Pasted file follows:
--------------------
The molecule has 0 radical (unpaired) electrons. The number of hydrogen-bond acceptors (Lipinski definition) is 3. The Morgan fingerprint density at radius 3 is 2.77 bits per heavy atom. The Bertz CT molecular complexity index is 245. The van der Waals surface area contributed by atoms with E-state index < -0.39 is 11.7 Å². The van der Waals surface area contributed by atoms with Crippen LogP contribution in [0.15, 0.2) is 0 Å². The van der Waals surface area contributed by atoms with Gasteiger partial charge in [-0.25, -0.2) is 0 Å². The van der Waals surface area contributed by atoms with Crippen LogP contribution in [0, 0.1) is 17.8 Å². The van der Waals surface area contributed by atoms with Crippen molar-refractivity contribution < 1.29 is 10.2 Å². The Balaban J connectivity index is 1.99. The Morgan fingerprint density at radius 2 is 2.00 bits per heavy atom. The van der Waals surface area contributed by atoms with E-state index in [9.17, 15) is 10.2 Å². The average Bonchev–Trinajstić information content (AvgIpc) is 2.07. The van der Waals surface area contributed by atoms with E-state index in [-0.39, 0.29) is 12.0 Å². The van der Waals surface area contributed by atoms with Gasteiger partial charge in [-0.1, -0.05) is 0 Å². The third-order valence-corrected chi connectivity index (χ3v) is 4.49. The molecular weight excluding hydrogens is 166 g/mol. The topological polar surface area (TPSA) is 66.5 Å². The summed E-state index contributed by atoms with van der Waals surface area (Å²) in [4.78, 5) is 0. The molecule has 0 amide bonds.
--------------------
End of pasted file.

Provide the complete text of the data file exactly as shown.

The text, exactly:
The molecule has 0 radical (unpaired) electrons. The number of hydrogen-bond acceptors (Lipinski definition) is 3. The Morgan fingerprint density at radius 3 is 2.77 bits per heavy atom. The Bertz CT molecular complexity index is 245. The van der Waals surface area contributed by atoms with E-state index < -0.39 is 11.7 Å². The van der Waals surface area contributed by atoms with Crippen LogP contribution in [0.15, 0.2) is 0 Å². The van der Waals surface area contributed by atoms with Gasteiger partial charge in [-0.25, -0.2) is 0 Å². The van der Waals surface area contributed by atoms with Crippen LogP contribution in [0, 0.1) is 17.8 Å². The van der Waals surface area contributed by atoms with Crippen molar-refractivity contribution < 1.29 is 10.2 Å². The Balaban J connectivity index is 1.99. The Morgan fingerprint density at radius 2 is 2.00 bits per heavy atom. The van der Waals surface area contributed by atoms with E-state index in [9.17, 15) is 10.2 Å². The average Bonchev–Trinajstić information content (AvgIpc) is 2.07. The van der Waals surface area contributed by atoms with E-state index in [-0.39, 0.29) is 12.0 Å². The van der Waals surface area contributed by atoms with Gasteiger partial charge in [-0.1, -0.05) is 0 Å². The third-order valence-corrected chi connectivity index (χ3v) is 4.49. The molecular weight excluding hydrogens is 166 g/mol. The topological polar surface area (TPSA) is 66.5 Å². The summed E-state index contributed by atoms with van der Waals surface area (Å²) in [4.78, 5) is 0. The molecule has 0 amide bonds.